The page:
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Lone opponent speaks out against Anets Woods housing plan

Sherwin Zaban hasn't given up.

As the 32-house Anets Woods project planned for 16 acres south of his Northbrook house on Lee Road finally nears approval, Zaban says he still thinks it will ruin that backwater street's bucolic nature, and make it unsafe.

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After a three-year process to approve the project by Edward R. James Homes, the final plan was quickly recommended 8-1 Tuesday by the Northbrook Plan Commission in a relatively pro-forma action, just to approve details of the project. The Village Board is expected to follow suit Sept. 27, turning loose the bulldozers.

The project had been tentatively approved by the Village Board April 12. Plans included a south entrance on the 1200 block of Voltz Road, a segment of the east-west street just east of Waukegan Road, and another entrance on its north onto the dead-ending stub of Lee Road, a north-south street. The Lee Road entrance is to be gated, so anyone other than Anets Woods residents can't get through.

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Zaban said any entrance at all on Lee is just "to placate" Voltz Road residents, to bleed cars away from them and quiet their complaints about traffic through their East Northbrook neighborhood.

None of them rose to assail the project. Zaban's was the only voice of malcontent, saying that his street with no sidewalks, popular among dog-walkers, pedestrians and bicyclists, could not stand the extra traffic.

He suggested that making Voltz Road access point a right-turn-only exit would drive all that traffic toward Waukegan Road, and away from that neighborhood, and "placate all of the residents in the area, and allow Mr. James to build his homes."

Zaban also suggested the plans convert the Lee Road access to emergency-vehicles only, freeing his own neighborhood from extra cars.

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Plan Commission Chairwoman Marcia Franklin said that similar ideas had been offered during previous public hearings, but the time for such ideas is past. Northbrook, by law, must approve the tentatively approved plans, as long as engineering details and portions not settled before April are completed.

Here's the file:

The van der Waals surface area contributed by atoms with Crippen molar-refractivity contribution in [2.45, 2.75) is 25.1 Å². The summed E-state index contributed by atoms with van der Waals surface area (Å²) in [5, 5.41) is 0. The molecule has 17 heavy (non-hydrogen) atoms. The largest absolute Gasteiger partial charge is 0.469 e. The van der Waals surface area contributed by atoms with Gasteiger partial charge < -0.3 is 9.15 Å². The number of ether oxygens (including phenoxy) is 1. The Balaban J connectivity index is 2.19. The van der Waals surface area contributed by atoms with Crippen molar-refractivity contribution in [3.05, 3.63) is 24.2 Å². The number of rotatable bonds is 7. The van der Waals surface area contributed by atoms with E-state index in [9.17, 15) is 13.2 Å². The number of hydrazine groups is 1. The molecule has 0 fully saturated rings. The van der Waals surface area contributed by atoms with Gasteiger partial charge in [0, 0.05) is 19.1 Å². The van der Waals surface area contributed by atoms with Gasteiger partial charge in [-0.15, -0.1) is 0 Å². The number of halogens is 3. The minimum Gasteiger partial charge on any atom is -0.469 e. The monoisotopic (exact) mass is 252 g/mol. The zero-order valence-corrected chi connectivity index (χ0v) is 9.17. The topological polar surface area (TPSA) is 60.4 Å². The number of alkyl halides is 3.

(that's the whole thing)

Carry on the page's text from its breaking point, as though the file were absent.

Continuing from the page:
Zaban, a lawyer, said he understood: he was just trying to get his concept on the record.

He has two aims, he said later. Northbrook trustees could ask builder CEO Jerry James to do what he asked, or his statement could be used in another strategy to get what he wants.

Zaban, last June, complained to the state Illinois Attorney General's Office that the village had violated the Open Meetings Act April 12, so, he said, the tentative approval should be thrown out.

Actions on that day were connected to others occurring the previous year. After the Plan Commission had voted against recommending a 36-unit James project Aug. 4, 2015, the Village Board, meeting in committee, told Jerry James to make it smaller, or risk losing the project. He brought it down to 34 units, but still got a "no" vote from the full board March 8, 2016. The builder was immediately granted a motion to reconsider by trustees, and when he returned April 12, a 32-unit ordinance was waiting, ready to approve. Trustees passed it 6-1.

In documents sent to the attorney general, Zaban maintains that such ordinances must be generated in public. The village maintains, however, that municipal administrators have the right to create draft ordinances with information from parties, and just let trustees vote yea or nay when they're presented with them in public.

"I'm hoping (Attorney General Lisa Madigan) sees it my way," Zaban said.

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Twitter @IrvLeavitt

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